Welcome to the final issue for 2019! And what an issue it is. It includes pieces from Rwanda, India, Canada, Aotearoa New Zealand, Greece, Singapore and Australia.
It begins with an invigorating interview with the editorial team of Balaknama, a newspaper for and by street and working children based in Delhi.
You can also read in this issue, two interviews with Rwandan practitioners about sparkling work taking place there – in the lead up to the International Narrative Therapy and Community Work Conference that is taking place in Kigali in August next year. We hope to see you there!
Also included here are two pieces related to Peer mental health work and narrative practice: an article by Hamilton Kennedy, and an interview by Hamilton of Shery Mead in relation to intentional peer support.
In addition you will find:
a paper about making space beyond inclusion, resisting cis- and heteronormativity – in relation to the Gender Group at Peak House.
an innovative approach to using documentation on a phone crisis line
narrative practice methods in relation to supervision, including the supervisor life certificate and supervisee’s journey tools
a sparkling interview considering what thematic analysis has to offer narratively informed research
and explorations of complex issues in relation to what’s known as ‘trauma-informed teaching’
It’s an exquisitely diverse issue with which to complete the year.
As this year comes to a close, we would like to thank all those who have contributed to the International Journal of Narrative Therapy and Community Work – including authors, editors, interviewers, reviewers, those who have engaged in discussions, those who have given permission for the stories of their lives to be included in these pages, and … all those readers.
Speaking of readers, we’d like to show our appreciation for those who have been in contact with us in relation to issue #3 … the special issue considering complexities re neuroscience understandings and narrative practice. We have so appreciated receiving your emails.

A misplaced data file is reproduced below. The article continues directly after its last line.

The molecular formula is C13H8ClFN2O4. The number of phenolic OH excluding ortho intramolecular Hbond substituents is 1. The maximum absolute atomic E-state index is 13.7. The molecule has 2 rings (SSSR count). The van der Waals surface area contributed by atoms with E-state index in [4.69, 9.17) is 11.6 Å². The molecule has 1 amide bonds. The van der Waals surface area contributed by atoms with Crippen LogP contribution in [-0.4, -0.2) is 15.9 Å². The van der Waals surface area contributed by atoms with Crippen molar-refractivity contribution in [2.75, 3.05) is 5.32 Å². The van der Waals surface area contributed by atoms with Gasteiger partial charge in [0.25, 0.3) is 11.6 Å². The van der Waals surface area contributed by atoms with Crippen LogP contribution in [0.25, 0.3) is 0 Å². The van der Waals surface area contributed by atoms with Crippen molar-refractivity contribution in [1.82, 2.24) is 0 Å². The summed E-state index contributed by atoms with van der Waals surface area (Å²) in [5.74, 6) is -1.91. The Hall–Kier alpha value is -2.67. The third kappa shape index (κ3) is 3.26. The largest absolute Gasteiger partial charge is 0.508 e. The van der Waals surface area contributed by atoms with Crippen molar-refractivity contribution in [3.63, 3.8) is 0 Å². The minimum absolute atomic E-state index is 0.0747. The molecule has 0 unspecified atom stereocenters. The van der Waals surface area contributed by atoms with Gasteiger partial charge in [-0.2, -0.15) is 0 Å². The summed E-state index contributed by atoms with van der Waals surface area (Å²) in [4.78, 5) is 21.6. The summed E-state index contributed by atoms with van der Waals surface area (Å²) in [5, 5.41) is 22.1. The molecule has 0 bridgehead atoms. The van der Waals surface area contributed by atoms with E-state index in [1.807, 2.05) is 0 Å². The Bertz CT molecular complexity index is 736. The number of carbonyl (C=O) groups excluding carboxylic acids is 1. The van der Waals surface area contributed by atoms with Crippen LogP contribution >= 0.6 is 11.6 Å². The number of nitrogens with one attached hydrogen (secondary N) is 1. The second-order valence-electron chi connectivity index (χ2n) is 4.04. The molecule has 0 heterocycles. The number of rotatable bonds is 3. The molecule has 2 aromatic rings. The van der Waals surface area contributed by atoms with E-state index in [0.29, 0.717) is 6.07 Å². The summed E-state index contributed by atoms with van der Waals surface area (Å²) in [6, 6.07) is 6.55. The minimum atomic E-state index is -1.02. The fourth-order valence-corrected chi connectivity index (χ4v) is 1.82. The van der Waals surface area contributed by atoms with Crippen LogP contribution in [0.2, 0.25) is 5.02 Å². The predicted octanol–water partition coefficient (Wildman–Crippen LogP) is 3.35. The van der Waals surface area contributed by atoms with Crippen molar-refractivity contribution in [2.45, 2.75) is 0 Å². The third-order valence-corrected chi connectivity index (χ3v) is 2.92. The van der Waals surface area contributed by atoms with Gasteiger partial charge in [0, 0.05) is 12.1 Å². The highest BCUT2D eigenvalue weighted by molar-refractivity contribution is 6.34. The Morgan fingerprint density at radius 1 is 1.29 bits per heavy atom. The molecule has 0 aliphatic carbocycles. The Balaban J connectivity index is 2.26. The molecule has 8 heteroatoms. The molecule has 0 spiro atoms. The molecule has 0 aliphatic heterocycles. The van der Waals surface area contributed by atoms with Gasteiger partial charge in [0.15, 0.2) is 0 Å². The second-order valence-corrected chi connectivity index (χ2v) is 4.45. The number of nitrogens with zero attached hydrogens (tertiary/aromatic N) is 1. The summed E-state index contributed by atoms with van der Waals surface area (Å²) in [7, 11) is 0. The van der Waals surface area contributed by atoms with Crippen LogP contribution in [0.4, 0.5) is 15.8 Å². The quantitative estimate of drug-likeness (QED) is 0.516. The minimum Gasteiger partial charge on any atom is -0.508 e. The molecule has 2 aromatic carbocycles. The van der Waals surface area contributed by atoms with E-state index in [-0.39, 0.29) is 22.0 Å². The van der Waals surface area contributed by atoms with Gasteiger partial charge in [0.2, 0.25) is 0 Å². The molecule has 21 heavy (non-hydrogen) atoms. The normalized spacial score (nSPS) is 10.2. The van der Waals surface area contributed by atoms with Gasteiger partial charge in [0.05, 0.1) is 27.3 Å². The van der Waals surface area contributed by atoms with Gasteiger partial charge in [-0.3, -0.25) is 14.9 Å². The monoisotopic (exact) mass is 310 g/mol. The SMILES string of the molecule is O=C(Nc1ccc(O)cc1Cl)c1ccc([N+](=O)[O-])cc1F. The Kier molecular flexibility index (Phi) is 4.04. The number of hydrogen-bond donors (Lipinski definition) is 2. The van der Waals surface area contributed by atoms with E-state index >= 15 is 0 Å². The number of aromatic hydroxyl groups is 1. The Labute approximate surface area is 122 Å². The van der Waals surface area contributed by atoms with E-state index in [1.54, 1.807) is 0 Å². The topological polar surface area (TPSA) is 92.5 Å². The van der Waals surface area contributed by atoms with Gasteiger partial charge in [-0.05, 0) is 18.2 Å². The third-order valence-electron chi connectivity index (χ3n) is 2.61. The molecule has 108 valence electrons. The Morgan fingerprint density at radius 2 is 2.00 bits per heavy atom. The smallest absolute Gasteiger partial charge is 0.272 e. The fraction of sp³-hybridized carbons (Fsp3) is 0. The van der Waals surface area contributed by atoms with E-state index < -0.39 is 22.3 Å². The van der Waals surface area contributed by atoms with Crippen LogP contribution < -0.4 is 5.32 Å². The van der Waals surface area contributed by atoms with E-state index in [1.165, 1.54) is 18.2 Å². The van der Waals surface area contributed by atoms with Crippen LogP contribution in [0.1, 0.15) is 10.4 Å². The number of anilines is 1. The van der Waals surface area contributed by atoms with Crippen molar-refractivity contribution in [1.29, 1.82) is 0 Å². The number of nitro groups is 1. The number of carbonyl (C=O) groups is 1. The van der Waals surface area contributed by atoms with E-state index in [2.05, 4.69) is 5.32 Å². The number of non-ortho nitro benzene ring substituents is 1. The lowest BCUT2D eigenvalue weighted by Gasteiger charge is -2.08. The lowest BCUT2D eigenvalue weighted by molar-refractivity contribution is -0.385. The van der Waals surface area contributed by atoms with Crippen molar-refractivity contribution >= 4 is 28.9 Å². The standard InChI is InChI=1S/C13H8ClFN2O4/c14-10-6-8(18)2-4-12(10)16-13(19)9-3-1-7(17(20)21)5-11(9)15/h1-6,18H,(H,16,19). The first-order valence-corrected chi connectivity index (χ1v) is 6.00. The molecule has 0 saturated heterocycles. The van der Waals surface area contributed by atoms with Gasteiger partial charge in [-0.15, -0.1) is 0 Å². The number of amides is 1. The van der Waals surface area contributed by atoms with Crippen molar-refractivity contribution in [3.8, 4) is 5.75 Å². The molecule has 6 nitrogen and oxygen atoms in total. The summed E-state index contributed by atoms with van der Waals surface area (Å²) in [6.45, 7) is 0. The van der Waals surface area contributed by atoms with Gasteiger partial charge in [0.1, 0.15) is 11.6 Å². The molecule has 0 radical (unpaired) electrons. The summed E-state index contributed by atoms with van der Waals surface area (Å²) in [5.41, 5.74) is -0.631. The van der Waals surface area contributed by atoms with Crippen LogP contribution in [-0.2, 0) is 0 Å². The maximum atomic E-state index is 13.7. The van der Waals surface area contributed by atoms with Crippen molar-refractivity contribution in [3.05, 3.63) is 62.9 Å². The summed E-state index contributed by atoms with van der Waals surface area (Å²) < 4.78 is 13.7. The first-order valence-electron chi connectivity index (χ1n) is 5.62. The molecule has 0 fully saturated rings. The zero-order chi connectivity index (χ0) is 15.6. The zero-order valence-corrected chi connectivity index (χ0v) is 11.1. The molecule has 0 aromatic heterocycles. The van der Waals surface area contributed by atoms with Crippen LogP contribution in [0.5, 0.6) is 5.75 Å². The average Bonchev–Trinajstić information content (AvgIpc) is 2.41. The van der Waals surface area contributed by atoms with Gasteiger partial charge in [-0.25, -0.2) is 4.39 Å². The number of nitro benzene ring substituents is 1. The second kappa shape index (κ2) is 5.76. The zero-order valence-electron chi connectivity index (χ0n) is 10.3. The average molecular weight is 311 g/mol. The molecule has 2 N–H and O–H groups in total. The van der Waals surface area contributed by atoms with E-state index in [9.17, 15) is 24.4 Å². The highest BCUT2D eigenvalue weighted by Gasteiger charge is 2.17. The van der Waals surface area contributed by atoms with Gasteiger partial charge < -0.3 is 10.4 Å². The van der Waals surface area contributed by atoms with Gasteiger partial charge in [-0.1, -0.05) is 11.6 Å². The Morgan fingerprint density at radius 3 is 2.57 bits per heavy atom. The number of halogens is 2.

Until next year … happy reading!
And we hope 2020 treats you kindly.
Passion, desire, fun and justice: Ideas and stories from the editorial team of Balaknama, a newspaper for and by street and working children. From a conversation with Sanno (adviser, former editor), Shambhu (editor), Deepak (distributer and reporter), Jyoti (reporter) and Kishan (reporter).
Gender Group at Peak House: Making space beyond inclusion, resisting cis- and heteronormativity, by Bhupie Dulay, Graeme Sampson, Stefanie Krasnow and Vikki Reynolds
Companion piece, by Angel Yuen
Gender Group at Peak House: Making space beyond inclusion, resisting cis- and Heteronormativity – A response, by Kelsi Semeschuk
Adding letters to telephone counselling: A narrative response to frequent callers, by Daniela Schon
Narrative practice and peer support, by Hamilton Kennedy
Narrative practice and Intentional Peer Support: A conversation between Hamilton Kennedy and Shery Mead
Stories from the train station: Or what can you do when you don’t know when the train is coming, whether the train is coming, or where it goes, by Yiannis Kafkas
Narrative tools in social work supervision: The supervisor life certificate and supervisee’s journey tools, by Mohamed Fareez
Supporting genocide survivors and honouring Rwandan healing ways: Our own names, our own prescriptions. An interview with Chaste Uwihoreye
Solidarity and friendship. An interview with Claver Haragirimana
Being both narrative practitioner and academic researcher: A reflection on what thematic analysis has to offer narratively informed research, by Kristina Lainson, Virginia Braun and Victoria Clarke
Trauma-informed teaching in a narrative practice training context, by Kristina Lainson
Matters of care-taking: an extract from the handbook of the Master of Narrative Therapy and Community Work, by David Denborough
We would like to acknowledge the Kaurna people who are the Traditional Custodians of the Land on which Dulwich Centre stands. We would also like to pay respect to the Elders of the Kaurna Nation, both past and present, and extend that respect to other Aboriginal Australians and Torres Strait Islanders.